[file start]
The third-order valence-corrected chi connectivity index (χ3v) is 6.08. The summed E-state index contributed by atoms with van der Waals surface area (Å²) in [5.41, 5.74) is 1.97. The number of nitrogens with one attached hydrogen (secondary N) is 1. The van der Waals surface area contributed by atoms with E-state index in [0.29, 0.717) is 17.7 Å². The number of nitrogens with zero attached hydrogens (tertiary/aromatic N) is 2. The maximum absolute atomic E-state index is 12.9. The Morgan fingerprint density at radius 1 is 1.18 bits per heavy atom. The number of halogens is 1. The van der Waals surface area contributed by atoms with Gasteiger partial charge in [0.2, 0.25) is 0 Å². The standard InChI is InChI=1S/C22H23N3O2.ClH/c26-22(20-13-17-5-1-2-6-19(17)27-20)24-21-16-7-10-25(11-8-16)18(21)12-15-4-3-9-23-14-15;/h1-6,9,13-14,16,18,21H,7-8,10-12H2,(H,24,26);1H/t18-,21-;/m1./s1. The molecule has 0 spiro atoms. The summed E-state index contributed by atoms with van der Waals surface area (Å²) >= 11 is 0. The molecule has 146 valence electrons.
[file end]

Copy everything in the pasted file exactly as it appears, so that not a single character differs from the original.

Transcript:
The third-order valence-corrected chi connectivity index (χ3v) is 6.08. The summed E-state index contributed by atoms with van der Waals surface area (Å²) in [5.41, 5.74) is 1.97. The number of nitrogens with one attached hydrogen (secondary N) is 1. The van der Waals surface area contributed by atoms with E-state index in [0.29, 0.717) is 17.7 Å². The number of nitrogens with zero attached hydrogens (tertiary/aromatic N) is 2. The maximum absolute atomic E-state index is 12.9. The Morgan fingerprint density at radius 1 is 1.18 bits per heavy atom. The number of halogens is 1. The van der Waals surface area contributed by atoms with Gasteiger partial charge in [0.2, 0.25) is 0 Å². The standard InChI is InChI=1S/C22H23N3O2.ClH/c26-22(20-13-17-5-1-2-6-19(17)27-20)24-21-16-7-10-25(11-8-16)18(21)12-15-4-3-9-23-14-15;/h1-6,9,13-14,16,18,21H,7-8,10-12H2,(H,24,26);1H/t18-,21-;/m1./s1. The molecule has 0 spiro atoms. The summed E-state index contributed by atoms with van der Waals surface area (Å²) >= 11 is 0. The molecule has 146 valence electrons.